Spielberg's The Post: A Cliché Fest From When Reporters Weren't Celebrities And Facts Mattered
Watching the film All The Presidents Men back in 1975 made me want to be a reporter. Seeing Richard Nixon hoisted by his own petard— and a couple of unheralded reporters— was thrilling.
The excitement, the danger and the purpose of rooting out important stories in the manner of Bob Woodward and Carl Bernstein seemed a prescription for a life well spent. They made the dedication to the tedious process of getting it right sexy. I know that many of the peers I later worked with felt the same way.
Imagine, if we played our cards straight, we might have Robert Redford play us in a film!
I was reminded of that that youthful idealism as I watched Steve Spielberg’s clunky The Post, a retelling of another seminal 1970s U.S. journalistic moment, the Pentagon Papers. For those not north of 50, the Pentagon Papers story was the clandestine release of top-secret files on the Viet Nam war to the New York Times and Washington Post by a dissident military analyst named Daniel Ellsberg.
Ellsberg had access to the files via his position at the Rand Corporation, which was storing the report on America’s cynical pursuit of a Viet Nam strategy from the Truman years to Richard Lyndon Johnson’s time in the White House. He leaked them to the Times and, later, the Washington Post. The movie centres on the decision of Post publisher Katherine Graham to publish the documents in the face of possible charges under the Espionage Act from the U.S. government.
This is done in the face of considerable political and social pressure from the Nixon government (which was ironically winding up the war JFK and LBJ started) and Graham’s friends such as Robert McNamara, one of the major architects of the Viet Nam strategy. There was also the business pressure of attacking the government at the same time as the Post went public on the NYSE.
It’s a great story, which Spielberg then lards with movie-making clichés, retrospective liberal symbology and a cast of leftist icons like Meryl Streep and Tom Hanks— now inextricably associated in the anti- Donald Trump movement. The movie ends with the 1972 Watergate break-in that precipitated the demise of Nixon and a constitutional crisis.
This is Spielberg spiking the liberal ball, prefiguring the high point in progressive self-regard— a media self-love affair that underpins the current Trump resistance. It ends with the Post vindicated. (Ironically, many of the liberals cheering the publication of the Pentagon Papers in the theatres are the same people now decrying the Republicans efforts to publish files of possible FBI malfeasance.)
It was heady stuff at the time, of course. And while Spielberg certainly doesn’t note it, the Pentagon Papers and its follow-on Watergate investigation were also a pivot point for the American press. It introduced celebrity journalism— a strain of idealism and an unseemly appetite for getting your name above the title.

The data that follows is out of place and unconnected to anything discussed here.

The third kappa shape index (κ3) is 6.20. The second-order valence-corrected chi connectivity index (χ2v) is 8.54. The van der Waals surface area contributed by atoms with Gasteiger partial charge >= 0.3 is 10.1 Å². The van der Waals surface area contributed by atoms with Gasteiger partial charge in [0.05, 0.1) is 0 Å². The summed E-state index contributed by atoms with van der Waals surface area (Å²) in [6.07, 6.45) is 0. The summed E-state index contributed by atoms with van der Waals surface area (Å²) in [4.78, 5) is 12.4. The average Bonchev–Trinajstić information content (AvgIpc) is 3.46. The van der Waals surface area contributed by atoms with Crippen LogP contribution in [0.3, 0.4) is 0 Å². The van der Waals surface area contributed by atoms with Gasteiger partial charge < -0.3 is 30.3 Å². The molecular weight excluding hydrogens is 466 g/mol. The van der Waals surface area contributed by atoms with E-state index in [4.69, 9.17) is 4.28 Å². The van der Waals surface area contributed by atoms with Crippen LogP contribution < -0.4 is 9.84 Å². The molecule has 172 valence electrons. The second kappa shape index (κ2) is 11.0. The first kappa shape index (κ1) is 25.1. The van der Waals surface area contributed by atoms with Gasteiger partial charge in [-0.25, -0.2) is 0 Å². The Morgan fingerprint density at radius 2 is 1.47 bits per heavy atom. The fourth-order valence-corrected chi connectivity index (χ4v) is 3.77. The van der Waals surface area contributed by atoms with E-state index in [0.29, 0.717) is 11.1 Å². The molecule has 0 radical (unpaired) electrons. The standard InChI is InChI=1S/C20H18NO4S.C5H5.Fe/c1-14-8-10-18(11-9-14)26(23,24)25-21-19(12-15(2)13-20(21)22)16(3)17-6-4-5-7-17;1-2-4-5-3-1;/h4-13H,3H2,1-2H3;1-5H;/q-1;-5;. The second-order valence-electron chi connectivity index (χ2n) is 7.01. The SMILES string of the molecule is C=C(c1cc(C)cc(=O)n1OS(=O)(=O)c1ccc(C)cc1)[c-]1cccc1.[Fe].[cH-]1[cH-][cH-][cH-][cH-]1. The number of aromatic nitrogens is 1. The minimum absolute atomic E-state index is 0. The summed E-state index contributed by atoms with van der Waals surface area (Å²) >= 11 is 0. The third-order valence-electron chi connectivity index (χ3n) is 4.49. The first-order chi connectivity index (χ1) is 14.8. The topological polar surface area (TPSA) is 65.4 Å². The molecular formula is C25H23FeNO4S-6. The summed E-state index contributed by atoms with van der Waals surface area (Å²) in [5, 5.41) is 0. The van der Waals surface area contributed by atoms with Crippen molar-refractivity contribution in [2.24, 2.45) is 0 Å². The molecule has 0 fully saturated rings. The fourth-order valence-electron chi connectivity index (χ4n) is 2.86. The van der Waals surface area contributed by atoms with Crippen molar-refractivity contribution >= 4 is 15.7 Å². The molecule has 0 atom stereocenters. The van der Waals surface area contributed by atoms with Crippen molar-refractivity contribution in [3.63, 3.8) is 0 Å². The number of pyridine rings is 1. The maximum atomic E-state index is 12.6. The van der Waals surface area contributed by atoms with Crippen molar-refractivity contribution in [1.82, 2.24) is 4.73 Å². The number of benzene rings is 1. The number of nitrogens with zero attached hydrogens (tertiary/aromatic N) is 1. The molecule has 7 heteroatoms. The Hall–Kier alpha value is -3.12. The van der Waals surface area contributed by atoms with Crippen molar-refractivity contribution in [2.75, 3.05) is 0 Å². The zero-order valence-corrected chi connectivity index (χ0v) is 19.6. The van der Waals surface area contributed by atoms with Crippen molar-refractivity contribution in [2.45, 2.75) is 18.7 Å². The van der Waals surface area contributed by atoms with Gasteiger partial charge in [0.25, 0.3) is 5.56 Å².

Until the time of the Pentagon Papers reporting was the purview of lifers who were largely unknown— and liked it that way. There were opinions, of course, but they were tucked deep inside the paper, not on A1. With no 24-hour news cycle, stories could be released when they were ready, not rushed to beat some geek on Twitter. As The Post also demonstrates, it was also riven with conflicts between reporters and the people they covered.
The PP story and the subsequent Watergate broke that template. In its place the reporting process was infected with zealots who see the fourth estate as a sacred political mission, not an exercise in revealing facts. The unholy melding of opinion with facts in stories has created a celebrity hybrid reading more like a campaign platform than an honest recitation of fact.
In place of seeking out stories, many outlets bring their stories with them. Climate issues, immigration, pay equity, gender reassignment and global governance have replaced the five Ws (who/ what/ where/ when/ why) as the keystones of journalism. (Conservative media is not much better, littered with Sean Hannitys and Bill O’Reillys who couldn’t report a story straight if you asked them.)
As a result we are now wallowing in virtue exercising on all sides masquerading as journalism. The facts are secondary to narratives. This pack journalism is inspired, ironically, by the noble calling of All The Presidents Men, where the old ways of reporting— chasing facts, interviewing the guilty and burying oneself in the documents— got the story right.
Don’t expect Spielberg to take a movie of that, however.
Bruce Dowbiggin @dowbboy.is the host of the podcast The Full Count with Bruce Dowbiggin on anticanetwork.com. He’s also a regular contributor three-times-a-week to Sirius XM Canada Talks Ch. 167. A two-time winner of the Gemini Award as Canada's top television sports broadcaster, he is also the best-selling author of seven books. His website is Not The Public Broadcaster (http://www.notthepublicbroadcaster.com)